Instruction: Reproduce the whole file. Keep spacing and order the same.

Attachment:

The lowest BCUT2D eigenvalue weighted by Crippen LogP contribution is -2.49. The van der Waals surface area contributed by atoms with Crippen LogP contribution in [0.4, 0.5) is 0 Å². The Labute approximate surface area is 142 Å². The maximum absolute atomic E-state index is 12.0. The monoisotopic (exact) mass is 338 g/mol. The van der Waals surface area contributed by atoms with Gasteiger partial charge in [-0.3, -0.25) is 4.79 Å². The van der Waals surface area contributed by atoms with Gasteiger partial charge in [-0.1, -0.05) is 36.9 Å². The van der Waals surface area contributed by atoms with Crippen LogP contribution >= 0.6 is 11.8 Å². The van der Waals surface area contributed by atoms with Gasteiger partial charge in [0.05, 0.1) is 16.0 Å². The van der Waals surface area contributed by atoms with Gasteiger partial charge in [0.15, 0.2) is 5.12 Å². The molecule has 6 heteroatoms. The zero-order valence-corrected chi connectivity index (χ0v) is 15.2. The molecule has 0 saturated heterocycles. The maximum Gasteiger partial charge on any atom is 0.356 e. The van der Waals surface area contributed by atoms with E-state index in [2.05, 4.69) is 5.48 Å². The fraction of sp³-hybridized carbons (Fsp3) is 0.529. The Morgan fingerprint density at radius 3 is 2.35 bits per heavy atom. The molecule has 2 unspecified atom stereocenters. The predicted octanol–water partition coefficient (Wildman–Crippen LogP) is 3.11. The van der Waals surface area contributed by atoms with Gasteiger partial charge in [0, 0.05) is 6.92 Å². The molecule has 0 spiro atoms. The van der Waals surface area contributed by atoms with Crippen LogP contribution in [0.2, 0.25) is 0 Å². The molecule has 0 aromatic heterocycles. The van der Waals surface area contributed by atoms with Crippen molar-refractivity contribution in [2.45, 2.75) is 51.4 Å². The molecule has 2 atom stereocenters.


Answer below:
The lowest BCUT2D eigenvalue weighted by Crippen LogP contribution is -2.49. The van der Waals surface area contributed by atoms with Crippen LogP contribution in [0.4, 0.5) is 0 Å². The Labute approximate surface area is 142 Å². The maximum absolute atomic E-state index is 12.0. The monoisotopic (exact) mass is 338 g/mol. The van der Waals surface area contributed by atoms with Gasteiger partial charge in [-0.3, -0.25) is 4.79 Å². The van der Waals surface area contributed by atoms with Gasteiger partial charge in [-0.1, -0.05) is 36.9 Å². The van der Waals surface area contributed by atoms with Crippen LogP contribution >= 0.6 is 11.8 Å². The van der Waals surface area contributed by atoms with Gasteiger partial charge in [0.05, 0.1) is 16.0 Å². The van der Waals surface area contributed by atoms with Gasteiger partial charge in [0.15, 0.2) is 5.12 Å². The molecule has 6 heteroatoms. The zero-order valence-corrected chi connectivity index (χ0v) is 15.2. The molecule has 0 saturated heterocycles. The maximum Gasteiger partial charge on any atom is 0.356 e. The van der Waals surface area contributed by atoms with E-state index in [2.05, 4.69) is 5.48 Å². The fraction of sp³-hybridized carbons (Fsp3) is 0.529. The Morgan fingerprint density at radius 3 is 2.35 bits per heavy atom. The molecule has 2 unspecified atom stereocenters. The predicted octanol–water partition coefficient (Wildman–Crippen LogP) is 3.11. The van der Waals surface area contributed by atoms with Gasteiger partial charge in [0, 0.05) is 6.92 Å². The molecule has 0 spiro atoms. The van der Waals surface area contributed by atoms with Crippen LogP contribution in [0.2, 0.25) is 0 Å². The molecule has 0 aromatic heterocycles. The van der Waals surface area contributed by atoms with Crippen molar-refractivity contribution in [2.45, 2.75) is 51.4 Å². The molecule has 2 atom stereocenters.